First Lady Felicia Knaul leads community walk, promotes gender equity

Students and community members participate in the International Women’s Day Walk and Talk with Dr. Felicia Knaul, which began at the Rock Wednesday evening. Evelyn Choi // Staff Photographer

More than 60 faculty members, students and administrators walked around Lake Osceola in matching T-shirts March 8 in celebration of International Women’s Day. The event was led by Felicia Knaul, Director of the University of Miami Institute for Advanced Study of the Americas and UM First Lady. Unlike the recent mass marches in major cities, the event was a “Walk and Talk,” because, as Knaul said, you need authorization from UM  in order to have a march.

“We know that the Women’s March was incredibly successful and brought people together and brought people out,” Knaul said. “I think what we’ve seen in the last couple of weeks is important – to do something that a lot of us weren’t doing, which is actively going outside and standing up for a cause.”

Knaul has had three walk so far this year and several others last year.

Knaul emphasized the importance of changing what is valuable in the working world. She encouraged the idea of paid paternity leave to relieve the pressure on women to be the primary caretakers during the difficult first months. This is just one move in breaking down the traditional ideas women are must face, Knaul said.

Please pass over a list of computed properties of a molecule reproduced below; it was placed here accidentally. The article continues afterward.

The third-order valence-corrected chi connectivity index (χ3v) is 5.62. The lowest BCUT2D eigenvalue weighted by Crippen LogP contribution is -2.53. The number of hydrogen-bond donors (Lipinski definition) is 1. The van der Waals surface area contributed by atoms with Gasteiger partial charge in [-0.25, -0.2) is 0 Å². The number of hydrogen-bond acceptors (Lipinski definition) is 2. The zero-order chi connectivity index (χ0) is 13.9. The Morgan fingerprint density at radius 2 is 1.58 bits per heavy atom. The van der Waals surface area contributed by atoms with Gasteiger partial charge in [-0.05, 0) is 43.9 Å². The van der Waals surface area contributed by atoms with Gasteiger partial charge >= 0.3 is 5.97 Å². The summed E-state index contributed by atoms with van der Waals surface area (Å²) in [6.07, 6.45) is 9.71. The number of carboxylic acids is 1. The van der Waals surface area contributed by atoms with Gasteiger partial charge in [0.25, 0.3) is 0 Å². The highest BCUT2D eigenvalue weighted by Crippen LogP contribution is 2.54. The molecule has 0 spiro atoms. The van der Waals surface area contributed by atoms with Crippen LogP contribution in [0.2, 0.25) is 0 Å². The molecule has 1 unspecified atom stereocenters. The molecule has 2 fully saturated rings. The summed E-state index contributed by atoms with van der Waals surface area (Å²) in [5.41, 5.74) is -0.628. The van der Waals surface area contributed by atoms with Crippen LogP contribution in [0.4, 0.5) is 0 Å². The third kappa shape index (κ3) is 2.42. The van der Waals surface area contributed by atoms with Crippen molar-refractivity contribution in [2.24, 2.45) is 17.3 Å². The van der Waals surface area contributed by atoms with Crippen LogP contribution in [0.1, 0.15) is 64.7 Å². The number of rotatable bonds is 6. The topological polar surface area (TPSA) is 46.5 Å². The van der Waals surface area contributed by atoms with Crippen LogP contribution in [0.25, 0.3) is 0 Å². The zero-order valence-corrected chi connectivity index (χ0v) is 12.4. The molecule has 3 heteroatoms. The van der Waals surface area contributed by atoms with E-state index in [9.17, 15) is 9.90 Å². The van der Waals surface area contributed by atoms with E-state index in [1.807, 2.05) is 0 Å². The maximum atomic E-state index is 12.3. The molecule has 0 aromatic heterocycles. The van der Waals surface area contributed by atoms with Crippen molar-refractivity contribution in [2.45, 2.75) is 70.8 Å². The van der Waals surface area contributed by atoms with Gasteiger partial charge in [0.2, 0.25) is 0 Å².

“We were told to tell you that you could do it,” Knaul said. “You can have it all and all you have to do is be really tough … show that you’re superhuman. I have come to the dramatic conclusion that that was a really bad bet. If you told any man they had to take that bet, I’m sure they wouldn’t.”

Senior Nikhil DeLaHaye, a public health major and president of the video game club, organized a fundraiser in anticipation of International Women’s Day. The video game club raised more than $1,000 in their Play for Planned Parenthood fundraiser March 5.

“It’s important, especially in these times, to have solidarity and share perspectives from multiple angles because the more ways you can organize support, the more successful you can be,” he said.

Melina Maldonado, a Latin -American studies and communication major, attended Walk and Talk but it wasn’t her first time participating in such an event. She brought a poster: “Respect Existence or Expect Resistance,” a remnant of her past, off-campus social justice walks. One issue particularly important to Maldonado, a Latina woman, is intersectional feminism.

“I completely support anything that has to do with women and supporting them,” she said. “As a brown woman in this kind of environment at UM [I hope to] definitely unite with other women and be on the same playing field as them.”

Knaul said she has planned a series of monthly talks by female leaders throughout the Americas who have pushed for equality in arts, business and politics.

The first speaker will be Belen Garijo, member of the executive board of pharmaceutical company Merck KGaA, Darmstadt, Germany, who will talk about women’s health and equality. Gloria Estefan has also agreed to come speak, and Knaul hopes to schedule that talk for late April.